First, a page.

Tubes | Andrew Blum

Summary of: Tubes: A Journey to the Center of the Internet with a new introduction by the Author
By: Andrew Blum

Introduction

From connecting smartphones to emails, Skype, and movies, the internet engulfs our lives daily. The book ‘Tubes: A Journey to the Center of the Internet’ by Andrew Blum explores the internet’s true nature, origin, growth, and how it infiltrated our lives. This summary provides insights into the physical nature of the internet as a web of interconnected hubs and cables in major cities around the world, with thousands of miles of cables beneath the sea. You will learn about the origins of the internet, which started with a few users and academic purposes, and how the creation of TCP/IP allowed rapid growth and connectivity of various networks. Discover why hubs and peering between networks are essential for speed and efficiency.

The Physical World of the Internet

Most of us use the internet daily, yet we don’t understand its physical nature. The internet is a complex network of fiber cables, hubs, and routers spread throughout the world. Information travels as bits of light through these cables, allowing people to access and communicate with the connected information. Internet hubs can be found in buildings that look like they came out of a science fiction movie. The biggest hubs are found in Frankfurt, Palo Alto, London, and Tokyo, while thousands of miles of cables connect continents beneath the sea. Understanding the physical nature of the internet is crucial to appreciating its tremendous impact on our daily lives.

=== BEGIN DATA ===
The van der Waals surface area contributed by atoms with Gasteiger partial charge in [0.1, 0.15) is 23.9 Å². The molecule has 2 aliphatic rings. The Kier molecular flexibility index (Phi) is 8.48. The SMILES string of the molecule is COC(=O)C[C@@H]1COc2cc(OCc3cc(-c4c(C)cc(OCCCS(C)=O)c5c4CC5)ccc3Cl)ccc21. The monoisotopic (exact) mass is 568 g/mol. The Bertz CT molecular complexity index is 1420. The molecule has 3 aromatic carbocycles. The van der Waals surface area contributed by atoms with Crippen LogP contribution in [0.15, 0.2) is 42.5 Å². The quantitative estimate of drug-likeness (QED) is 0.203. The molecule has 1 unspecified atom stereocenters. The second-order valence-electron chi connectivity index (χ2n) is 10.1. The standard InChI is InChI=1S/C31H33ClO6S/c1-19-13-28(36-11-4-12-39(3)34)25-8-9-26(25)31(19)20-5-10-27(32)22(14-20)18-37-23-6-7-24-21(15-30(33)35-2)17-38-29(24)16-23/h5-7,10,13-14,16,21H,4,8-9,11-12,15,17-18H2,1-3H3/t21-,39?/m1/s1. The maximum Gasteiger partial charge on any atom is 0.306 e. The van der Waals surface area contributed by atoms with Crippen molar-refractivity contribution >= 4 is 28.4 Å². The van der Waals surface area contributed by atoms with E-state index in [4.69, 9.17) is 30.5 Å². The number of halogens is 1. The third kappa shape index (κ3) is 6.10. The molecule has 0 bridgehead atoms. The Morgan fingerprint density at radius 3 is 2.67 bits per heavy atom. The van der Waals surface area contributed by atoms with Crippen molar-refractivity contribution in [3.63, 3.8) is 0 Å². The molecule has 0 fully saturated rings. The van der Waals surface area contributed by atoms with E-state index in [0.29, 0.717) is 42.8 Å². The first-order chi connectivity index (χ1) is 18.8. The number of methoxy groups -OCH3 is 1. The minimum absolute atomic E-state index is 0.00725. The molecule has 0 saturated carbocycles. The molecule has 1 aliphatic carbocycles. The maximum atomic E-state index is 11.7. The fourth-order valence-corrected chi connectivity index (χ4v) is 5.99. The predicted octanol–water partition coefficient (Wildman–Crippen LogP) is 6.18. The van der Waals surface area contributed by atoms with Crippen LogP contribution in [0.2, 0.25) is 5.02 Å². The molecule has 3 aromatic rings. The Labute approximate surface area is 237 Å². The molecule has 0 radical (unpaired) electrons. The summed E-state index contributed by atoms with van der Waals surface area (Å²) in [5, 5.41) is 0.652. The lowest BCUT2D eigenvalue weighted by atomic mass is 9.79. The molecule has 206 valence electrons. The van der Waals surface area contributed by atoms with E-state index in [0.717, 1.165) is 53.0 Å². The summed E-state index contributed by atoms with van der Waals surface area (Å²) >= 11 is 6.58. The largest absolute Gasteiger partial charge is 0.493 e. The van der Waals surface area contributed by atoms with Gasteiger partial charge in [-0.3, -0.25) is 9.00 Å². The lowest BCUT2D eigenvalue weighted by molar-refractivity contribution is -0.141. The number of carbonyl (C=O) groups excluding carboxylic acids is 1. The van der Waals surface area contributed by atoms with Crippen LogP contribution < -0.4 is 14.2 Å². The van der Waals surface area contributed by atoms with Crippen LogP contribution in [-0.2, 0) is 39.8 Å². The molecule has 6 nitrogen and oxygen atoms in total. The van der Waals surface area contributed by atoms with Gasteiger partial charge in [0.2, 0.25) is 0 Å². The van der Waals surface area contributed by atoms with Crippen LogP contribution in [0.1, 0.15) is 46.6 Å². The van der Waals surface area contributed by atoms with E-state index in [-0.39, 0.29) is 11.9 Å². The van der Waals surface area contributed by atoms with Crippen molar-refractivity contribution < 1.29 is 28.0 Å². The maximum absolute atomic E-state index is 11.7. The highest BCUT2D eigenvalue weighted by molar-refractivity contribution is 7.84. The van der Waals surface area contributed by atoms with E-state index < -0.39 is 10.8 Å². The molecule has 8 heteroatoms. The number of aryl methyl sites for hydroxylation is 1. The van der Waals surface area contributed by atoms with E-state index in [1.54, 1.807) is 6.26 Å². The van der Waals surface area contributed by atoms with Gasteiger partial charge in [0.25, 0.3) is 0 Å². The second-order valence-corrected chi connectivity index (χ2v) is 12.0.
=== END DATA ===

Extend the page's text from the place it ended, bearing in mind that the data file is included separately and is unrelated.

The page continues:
The Fascinating Story of the Internet

The internet started as a small academic network in the 1960s, connecting universities and researchers for quick information-sharing. However, the different programming languages of the networks prevented communication between them, making it challenging to find someone on another network. That all changed in 1983 when TCP/IP became the official language for online networks, allowing them to exchange information and form new connections. The internet rapidly expanded from 15 networks to over 400 in just four years. By 1985, there were 2,000 computers with internet access, swiftly growing to 159,000 in 1989. Today, everyone uses the internet – from businesses selling products and storing data online, to individuals utilizing their smartphones for finances, news updates, and social media. The internet has become a ubiquitous aspect of modern life.

The Power of Network Hubs

The internet has grown rapidly over time, with over 35,000 networks now in place. The more connected a network is, the faster and more efficient it gets. This is accomplished by having interconnected networks, allowing information to travel quicker. Networks need hubs where different companies can store their routers and connect to each other. Internet exchange points are massive buildings where networks can connect their routers to a mainline tube filled with fiber that connects one exchange to another. These hotspots of interconnectivity make it possible for internet users to enjoy increasingly faster internet.

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